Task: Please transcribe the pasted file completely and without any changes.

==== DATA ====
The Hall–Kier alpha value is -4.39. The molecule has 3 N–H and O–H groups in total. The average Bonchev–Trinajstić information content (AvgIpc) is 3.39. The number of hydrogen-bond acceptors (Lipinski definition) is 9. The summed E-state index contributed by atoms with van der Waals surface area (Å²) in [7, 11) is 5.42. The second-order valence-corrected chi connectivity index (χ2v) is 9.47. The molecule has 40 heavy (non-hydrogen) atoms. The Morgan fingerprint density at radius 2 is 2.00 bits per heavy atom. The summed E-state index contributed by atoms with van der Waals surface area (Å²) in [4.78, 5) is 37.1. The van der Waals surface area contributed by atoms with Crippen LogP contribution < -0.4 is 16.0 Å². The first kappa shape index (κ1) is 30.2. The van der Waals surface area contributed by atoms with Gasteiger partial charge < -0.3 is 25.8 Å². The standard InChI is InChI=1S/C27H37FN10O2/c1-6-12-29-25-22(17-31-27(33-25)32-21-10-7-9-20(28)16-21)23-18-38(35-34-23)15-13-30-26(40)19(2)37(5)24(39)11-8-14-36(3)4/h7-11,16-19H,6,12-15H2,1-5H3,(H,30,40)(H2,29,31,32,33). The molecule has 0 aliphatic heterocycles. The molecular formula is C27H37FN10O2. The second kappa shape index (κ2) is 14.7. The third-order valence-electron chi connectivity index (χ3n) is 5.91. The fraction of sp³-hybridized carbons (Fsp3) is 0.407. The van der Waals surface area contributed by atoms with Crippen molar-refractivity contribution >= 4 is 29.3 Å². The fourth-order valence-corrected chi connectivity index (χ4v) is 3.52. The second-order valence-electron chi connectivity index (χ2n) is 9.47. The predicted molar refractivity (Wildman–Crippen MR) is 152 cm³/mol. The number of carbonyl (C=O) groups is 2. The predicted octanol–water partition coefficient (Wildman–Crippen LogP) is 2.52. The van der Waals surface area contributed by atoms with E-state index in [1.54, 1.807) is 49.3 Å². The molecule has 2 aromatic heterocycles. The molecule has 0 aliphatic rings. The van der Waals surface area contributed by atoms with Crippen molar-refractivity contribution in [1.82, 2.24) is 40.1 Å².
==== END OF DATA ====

The Hall–Kier alpha value is -4.39. The molecule has 3 N–H and O–H groups in total. The average Bonchev–Trinajstić information content (AvgIpc) is 3.39. The number of hydrogen-bond acceptors (Lipinski definition) is 9. The summed E-state index contributed by atoms with van der Waals surface area (Å²) in [7, 11) is 5.42. The second-order valence-corrected chi connectivity index (χ2v) is 9.47. The molecule has 40 heavy (non-hydrogen) atoms. The Morgan fingerprint density at radius 2 is 2.00 bits per heavy atom. The summed E-state index contributed by atoms with van der Waals surface area (Å²) in [4.78, 5) is 37.1. The van der Waals surface area contributed by atoms with Crippen LogP contribution < -0.4 is 16.0 Å². The first kappa shape index (κ1) is 30.2. The van der Waals surface area contributed by atoms with Gasteiger partial charge < -0.3 is 25.8 Å². The standard InChI is InChI=1S/C27H37FN10O2/c1-6-12-29-25-22(17-31-27(33-25)32-21-10-7-9-20(28)16-21)23-18-38(35-34-23)15-13-30-26(40)19(2)37(5)24(39)11-8-14-36(3)4/h7-11,16-19H,6,12-15H2,1-5H3,(H,30,40)(H2,29,31,32,33). The molecule has 0 aliphatic heterocycles. The molecular formula is C27H37FN10O2. The second kappa shape index (κ2) is 14.7. The third-order valence-electron chi connectivity index (χ3n) is 5.91. The fraction of sp³-hybridized carbons (Fsp3) is 0.407. The van der Waals surface area contributed by atoms with Crippen molar-refractivity contribution >= 4 is 29.3 Å². The fourth-order valence-corrected chi connectivity index (χ4v) is 3.52. The second-order valence-electron chi connectivity index (χ2n) is 9.47. The predicted molar refractivity (Wildman–Crippen MR) is 152 cm³/mol. The number of carbonyl (C=O) groups is 2. The predicted octanol–water partition coefficient (Wildman–Crippen LogP) is 2.52. The van der Waals surface area contributed by atoms with E-state index in [1.54, 1.807) is 49.3 Å². The molecule has 2 aromatic heterocycles. The molecule has 0 aliphatic rings. The van der Waals surface area contributed by atoms with Crippen molar-refractivity contribution in [1.82, 2.24) is 40.1 Å².